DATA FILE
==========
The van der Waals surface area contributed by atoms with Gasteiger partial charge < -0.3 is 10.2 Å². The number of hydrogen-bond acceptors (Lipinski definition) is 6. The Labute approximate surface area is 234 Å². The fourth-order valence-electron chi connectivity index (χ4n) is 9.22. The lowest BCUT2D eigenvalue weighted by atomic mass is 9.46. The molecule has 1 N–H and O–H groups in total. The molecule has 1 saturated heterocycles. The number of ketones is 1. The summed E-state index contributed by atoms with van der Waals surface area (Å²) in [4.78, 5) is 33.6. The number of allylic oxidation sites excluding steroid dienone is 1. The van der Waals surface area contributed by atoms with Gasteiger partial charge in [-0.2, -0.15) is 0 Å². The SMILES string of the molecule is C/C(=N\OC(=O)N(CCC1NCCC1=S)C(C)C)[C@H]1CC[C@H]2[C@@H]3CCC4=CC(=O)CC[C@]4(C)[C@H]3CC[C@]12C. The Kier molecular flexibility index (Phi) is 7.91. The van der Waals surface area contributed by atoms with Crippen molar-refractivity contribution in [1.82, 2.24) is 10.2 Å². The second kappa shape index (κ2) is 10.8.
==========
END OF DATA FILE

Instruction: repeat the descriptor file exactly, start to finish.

The van der Waals surface area contributed by atoms with Gasteiger partial charge < -0.3 is 10.2 Å². The number of hydrogen-bond acceptors (Lipinski definition) is 6. The Labute approximate surface area is 234 Å². The fourth-order valence-electron chi connectivity index (χ4n) is 9.22. The lowest BCUT2D eigenvalue weighted by atomic mass is 9.46. The molecule has 1 N–H and O–H groups in total. The molecule has 1 saturated heterocycles. The number of ketones is 1. The summed E-state index contributed by atoms with van der Waals surface area (Å²) in [4.78, 5) is 33.6. The number of allylic oxidation sites excluding steroid dienone is 1. The van der Waals surface area contributed by atoms with Gasteiger partial charge in [-0.2, -0.15) is 0 Å². The SMILES string of the molecule is C/C(=N\OC(=O)N(CCC1NCCC1=S)C(C)C)[C@H]1CC[C@H]2[C@@H]3CCC4=CC(=O)CC[C@]4(C)[C@H]3CC[C@]12C. The Kier molecular flexibility index (Phi) is 7.91. The van der Waals surface area contributed by atoms with Crippen molar-refractivity contribution in [1.82, 2.24) is 10.2 Å². The second kappa shape index (κ2) is 10.8.